An alternative means for retaining varistors 44 in liner 42 is depicted in FIG. 5. As shown, insulative standoffs 56 may comprise pins or rivets 57 made of nylon or other insulative, material. When rivets 57 are employed to maintain the desired separation between varistors 44 and liner 42, the rivets 57 are positioned within apertures 68 shown in FIG. 5 and FIG. 3B at the interface between adjacent varistor blocks 44. It should be understood that rivets 57 may likewise be employed with the liner 42 depicted in FIGS. 3 and 3A, rivet 57 then being fitted through slots 72 formed therein.
While the preferred embodiment of this invention has been shown and described, modifications thereof can be made by one skilled in the art without departing from the spirit of the invention. The embodiments described herein are exemplary only and are not limiting. Many variations and modifications of the system and apparatus are possible and are within the scope of the invention. Accordingly, the scope of protection is not limited by the above description, but is only limited by the claims which follow, that scope including all equivalents of the subject matter of the claims.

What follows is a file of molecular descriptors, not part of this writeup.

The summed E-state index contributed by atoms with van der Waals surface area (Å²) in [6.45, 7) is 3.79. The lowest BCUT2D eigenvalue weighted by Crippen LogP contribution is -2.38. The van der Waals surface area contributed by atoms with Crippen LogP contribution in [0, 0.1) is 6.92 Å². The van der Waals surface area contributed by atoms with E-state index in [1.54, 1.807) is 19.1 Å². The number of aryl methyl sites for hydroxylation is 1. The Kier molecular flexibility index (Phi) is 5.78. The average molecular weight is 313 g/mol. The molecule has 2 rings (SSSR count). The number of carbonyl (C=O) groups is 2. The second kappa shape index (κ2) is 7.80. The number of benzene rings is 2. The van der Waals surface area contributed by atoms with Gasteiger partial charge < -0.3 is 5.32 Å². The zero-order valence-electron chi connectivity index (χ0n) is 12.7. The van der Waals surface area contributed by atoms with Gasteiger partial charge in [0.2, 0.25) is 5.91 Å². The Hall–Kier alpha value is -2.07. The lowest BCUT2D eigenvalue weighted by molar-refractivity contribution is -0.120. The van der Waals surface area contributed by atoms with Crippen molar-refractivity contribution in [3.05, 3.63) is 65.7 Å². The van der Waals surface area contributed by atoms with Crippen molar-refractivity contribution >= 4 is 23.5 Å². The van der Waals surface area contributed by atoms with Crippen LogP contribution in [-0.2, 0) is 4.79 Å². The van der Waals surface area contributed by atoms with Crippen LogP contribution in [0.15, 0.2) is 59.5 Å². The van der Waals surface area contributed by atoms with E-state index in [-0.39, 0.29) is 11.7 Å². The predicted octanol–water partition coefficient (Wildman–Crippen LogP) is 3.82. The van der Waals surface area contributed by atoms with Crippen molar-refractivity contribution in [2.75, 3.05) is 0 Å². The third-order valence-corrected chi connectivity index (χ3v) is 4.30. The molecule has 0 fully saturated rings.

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|U.S. Classification||361/127, 361/117|
|International Classification||H02H9/04, H01T1/15, H01C7/12, A61K9/00|
|Cooperative Classification||H01C7/126, H01T1/15, H01C7/12|
|European Classification||H01C7/12C, H01C7/12, H01T1/15|
|Nov 14, 1989||AS||Assignment|
Owner name: COOPER INDUSTRIES, INC., TEXAS
Free format text: ASSIGNMENT OF ASSIGNORS INTEREST.;ASSIGNORS:VEVERKA, EDWARD F.;GOEDDE, GARY L.;BARANOWSKI, JOHN F.;AND OTHERS;REEL/FRAME:005180/0937;SIGNING DATES FROM 19891108 TO 19891110
|Feb 21, 1992||AS||Assignment|
Owner name: COOPER POWER SYSTEMS, INC. A CORPORATION OF DEL
Free format text: ASSIGNMENT OF ASSIGNORS INTEREST.;ASSIGNOR:COOPER INDUSTRIES, INC., AN OHIO CORP.;REEL/FRAME:006021/0697
Effective date: 19920217
|Sep 20, 1995||FPAY||Fee payment|
Year of fee payment: 4
|Dec 7, 1999||REMI||Maintenance fee reminder mailed|
|May 14, 2000||LAPS||Lapse for failure to pay maintenance fees|
|Jul 25, 2000||FP||Expired due to failure to pay maintenance fee|
Effective date: 20000512